Sunday, March 11, 2012

Oh! Jerusalem, Jerusalem

Oh! Jerusalem, Jerusalem,
Holiest of holy cities
Cursed by the Nazarene:
Nameless, faceless,
Besieged, bombed,
Occupied by militias, armies,
It's unbelievable that once
The messiah of peace walked your streets.

Now you are rubble,
Bomb-hit houses
Lying in a mangled haze
Your hospices filled with the dying
Now you show signs of prosperity
But death still waits at your doorsteps.

The Cedars are bereft,
Alleys are filled with twisted steel,
Your people are not given -
A chance to survive, make peace.
Inside you there are enemy streets
Where children fear to walk
Afraid of hidden gunmen.

Will you rise from this debris?
Bring peace to your proud monuments,
And foliate your naked Cedars
With the leaves of verdant summer
In their shades women wouldn’t wail,
Of disappearances, shootings, and ransoms,
Of men who misunderstand the love of God!

To a Reluctant Writer

You can pick meaning off words,
You can paint pictures;
You can laugh at them,
Who laugh at you;
You can mourn
The follies of the unwise.

To write is power,
Of words, thoughts,
Limitless and boundless,
As the sky above and earth below;
You will never be alone
When words churn in your mind.

You can be heartbroken,
And cry and cry;
But a poem would wipe tears,
Puts a smile on your face,
Erase the pain
Of loneliness and love.

So won’t you write?
A letter, a poem, an essay;
We would gladly plunge in its depths,
Smile at its humour,
Relish what pains it took you,
And forgive friendly trespasses.

Anthonybhai's Song

Anthonybhai’s Song

(In Mack English)[1]

Kya, re? Know something, men?
Dis big, big; new, new instrumen’
Mobile phone and internet, wot?
Such confusion really I neva thought.

This pre-paid-post-paid I don’t unnerstan’, please tell,
Anthony’s simply want to know, what the hell,
You are not to be seen only, these days,
And you don’t call, even on Sundays.

I feel you’re going far, far away,
Some fuckin’ Katlik boy’s come your way?
I will break his legs, just you watch,
I won’t let you be an easy catch.

I know pucca you are flirting girl,
It shows in de way your lips curl,
You have no patience only with me,
But for him, that bugger, you’ll bend and curtsey.

“Wot’s my fault?” I aks Fadder Fonseca, he say:
“Son, forget her, forgive and pray
Treasures and eternal life in heaven above
Are your rewards than this worldly grave.”

I say, no, Irene’s my senorita, Fadder,
I don’t want to be treated, no way, like a ladder
Another man to step and take my girl away,
To the holy alter; and then “I do” say.

[1] A pidgin dialect spoken by Goans, East Indians, Ango-Indians, and other communities mainly found on the West Coast of India.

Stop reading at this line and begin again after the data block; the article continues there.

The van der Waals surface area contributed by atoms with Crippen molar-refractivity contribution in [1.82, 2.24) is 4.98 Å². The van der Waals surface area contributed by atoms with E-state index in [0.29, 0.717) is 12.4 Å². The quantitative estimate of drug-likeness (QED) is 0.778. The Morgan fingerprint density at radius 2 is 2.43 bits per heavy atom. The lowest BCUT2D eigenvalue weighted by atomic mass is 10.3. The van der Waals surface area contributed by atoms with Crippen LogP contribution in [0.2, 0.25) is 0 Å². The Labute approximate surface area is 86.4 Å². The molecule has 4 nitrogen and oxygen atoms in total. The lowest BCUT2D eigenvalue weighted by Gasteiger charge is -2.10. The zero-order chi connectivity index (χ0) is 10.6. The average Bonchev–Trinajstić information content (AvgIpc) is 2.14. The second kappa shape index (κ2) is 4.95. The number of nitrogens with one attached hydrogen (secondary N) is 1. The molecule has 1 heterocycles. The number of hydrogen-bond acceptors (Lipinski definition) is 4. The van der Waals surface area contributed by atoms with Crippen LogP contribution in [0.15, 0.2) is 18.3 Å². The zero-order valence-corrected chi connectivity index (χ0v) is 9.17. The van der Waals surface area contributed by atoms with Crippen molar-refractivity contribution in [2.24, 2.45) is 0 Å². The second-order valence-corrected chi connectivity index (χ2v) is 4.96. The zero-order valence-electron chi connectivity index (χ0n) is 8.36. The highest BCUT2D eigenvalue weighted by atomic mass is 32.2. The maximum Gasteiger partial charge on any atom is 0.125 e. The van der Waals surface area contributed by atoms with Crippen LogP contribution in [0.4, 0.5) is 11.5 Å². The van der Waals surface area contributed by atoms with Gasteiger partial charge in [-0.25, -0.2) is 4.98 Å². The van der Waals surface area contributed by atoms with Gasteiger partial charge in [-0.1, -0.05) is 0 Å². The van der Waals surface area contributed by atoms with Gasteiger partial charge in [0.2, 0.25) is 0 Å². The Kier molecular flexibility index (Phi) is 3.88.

Apocalyptic Rain

(Dedicated to: father who died on a rainy day.)


The day he dies
The rain murmurs on glass
Through night and day,
Like apocalypse is today, now
It courses down the eaves at 3.30 a.m.
At 4.30 a.m. it’s still trickling
In the hospital courtyard

At home 
In the dark
We pause to look at the sky
And murmur, “It’ll never end.”
“The rain will take us as did father.”
"Will electricity come?"
We are wondering whether
The food will last
The oil lamp will burn till midnight
Till we sleep the wearied sleep
Of farmers and day labourers
Of those days
When only the rich had electricity.
And in the morning
We wake up in a daze
To hear the rain still pounding
Pitting the stones
Drilling holes into roads
Fearing the worst
The swirling deaths
Washed out homes
That came calling on July 26
The day the skies wept.


Once a boy
Hanging on to straws
Who, when a rainy symphony plays,
With open book on knees,
Reads “Paradise Lost,”
And dreams of poetic fame
Lost in a haze of innocence
“Will he ever survive this world?”
“Look at him, he is so silent.”
“Why is he so different?”
“How has he become thus?”
They ask
The ones who fail to prepare him
With their love.


The dream of trophy girls is now
The tattered cloth of a mendicant,
Stained and threadbare,
Threatening to rend
At the most delicate touch
As rain comes down
On hills and weaving coconut palms
Marble monuments, their treasures plundered.
And the sun-shielded glass
In a city a thousand kilometres away
Reeking of human enslavement
The rain stops
11.30 a.m.
Just as the pounding in the brain
Make tea
Drink cupful of heat
Lay down to rest
Sleep the tired sleep of the lazy
Wake worn out to rain pounding again
Rivulets on glass
Head aching from countless
Confusing dreams.


When we go to fetch his body
From the morgue
The rain comes so thick
That the river Pampa changes course
Marooning the house
He built
Our abode
Of parsimonious money
He made from the pain of my hunger
The house of our deprivation.
As the flotsam recedes
Leaving the ground slushy
In the 1.30 p.m. rain
He is interred
At the family church
At the family graveyard
When the bell tolls mournfully
After the priests and assemblage
Dropping mud on his coffin.
He must have heard
The thudding
Soil and stone
On palm trees
The wind sighing in leaves
The susurration
Of tiny rivulets
Into his new abode.
Felt the wasting
Of a body
Drowned in grief
Soil to Soil
Earth to Earth
Dreams having flown
In the 4.30 p.m. rain.